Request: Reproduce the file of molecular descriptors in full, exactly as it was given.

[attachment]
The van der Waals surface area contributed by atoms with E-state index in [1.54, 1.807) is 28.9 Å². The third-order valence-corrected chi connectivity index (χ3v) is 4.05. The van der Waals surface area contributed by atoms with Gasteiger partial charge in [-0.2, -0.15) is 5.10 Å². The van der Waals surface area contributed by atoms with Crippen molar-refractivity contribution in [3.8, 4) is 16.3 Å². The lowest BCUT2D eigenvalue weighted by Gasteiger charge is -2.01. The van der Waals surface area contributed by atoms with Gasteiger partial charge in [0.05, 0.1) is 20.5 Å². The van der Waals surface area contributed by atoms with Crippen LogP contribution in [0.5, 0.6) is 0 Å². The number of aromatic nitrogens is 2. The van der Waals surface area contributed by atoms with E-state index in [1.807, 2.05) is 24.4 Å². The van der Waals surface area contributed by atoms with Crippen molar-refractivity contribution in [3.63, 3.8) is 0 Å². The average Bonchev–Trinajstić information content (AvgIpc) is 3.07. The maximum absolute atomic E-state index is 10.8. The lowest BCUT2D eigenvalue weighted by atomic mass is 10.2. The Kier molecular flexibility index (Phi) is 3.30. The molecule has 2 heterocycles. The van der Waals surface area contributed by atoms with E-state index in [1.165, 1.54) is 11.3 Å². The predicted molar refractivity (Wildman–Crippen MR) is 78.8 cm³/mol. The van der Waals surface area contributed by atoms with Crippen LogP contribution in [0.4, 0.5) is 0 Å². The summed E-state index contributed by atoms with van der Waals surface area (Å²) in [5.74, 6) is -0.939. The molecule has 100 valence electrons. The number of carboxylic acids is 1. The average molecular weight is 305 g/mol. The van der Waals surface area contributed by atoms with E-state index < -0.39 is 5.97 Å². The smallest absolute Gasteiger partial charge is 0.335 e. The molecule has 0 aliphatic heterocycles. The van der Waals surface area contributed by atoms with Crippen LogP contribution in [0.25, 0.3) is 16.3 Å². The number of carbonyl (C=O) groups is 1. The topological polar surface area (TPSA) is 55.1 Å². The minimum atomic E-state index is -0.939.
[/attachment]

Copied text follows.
The van der Waals surface area contributed by atoms with E-state index in [1.54, 1.807) is 28.9 Å². The third-order valence-corrected chi connectivity index (χ3v) is 4.05. The van der Waals surface area contributed by atoms with Gasteiger partial charge in [-0.2, -0.15) is 5.10 Å². The van der Waals surface area contributed by atoms with Crippen molar-refractivity contribution in [3.8, 4) is 16.3 Å². The lowest BCUT2D eigenvalue weighted by Gasteiger charge is -2.01. The van der Waals surface area contributed by atoms with Gasteiger partial charge in [0.05, 0.1) is 20.5 Å². The van der Waals surface area contributed by atoms with Crippen LogP contribution in [0.5, 0.6) is 0 Å². The number of aromatic nitrogens is 2. The van der Waals surface area contributed by atoms with E-state index in [1.807, 2.05) is 24.4 Å². The van der Waals surface area contributed by atoms with Crippen molar-refractivity contribution in [3.63, 3.8) is 0 Å². The average Bonchev–Trinajstić information content (AvgIpc) is 3.07. The maximum absolute atomic E-state index is 10.8. The lowest BCUT2D eigenvalue weighted by atomic mass is 10.2. The Kier molecular flexibility index (Phi) is 3.30. The molecule has 2 heterocycles. The van der Waals surface area contributed by atoms with E-state index in [1.165, 1.54) is 11.3 Å². The predicted molar refractivity (Wildman–Crippen MR) is 78.8 cm³/mol. The van der Waals surface area contributed by atoms with Crippen LogP contribution in [0.4, 0.5) is 0 Å². The summed E-state index contributed by atoms with van der Waals surface area (Å²) in [5.74, 6) is -0.939. The molecule has 100 valence electrons. The number of carboxylic acids is 1. The average molecular weight is 305 g/mol. The van der Waals surface area contributed by atoms with E-state index < -0.39 is 5.97 Å². The smallest absolute Gasteiger partial charge is 0.335 e. The molecule has 0 aliphatic heterocycles. The van der Waals surface area contributed by atoms with Crippen LogP contribution in [0.25, 0.3) is 16.3 Å². The number of carbonyl (C=O) groups is 1. The topological polar surface area (TPSA) is 55.1 Å². The minimum atomic E-state index is -0.939.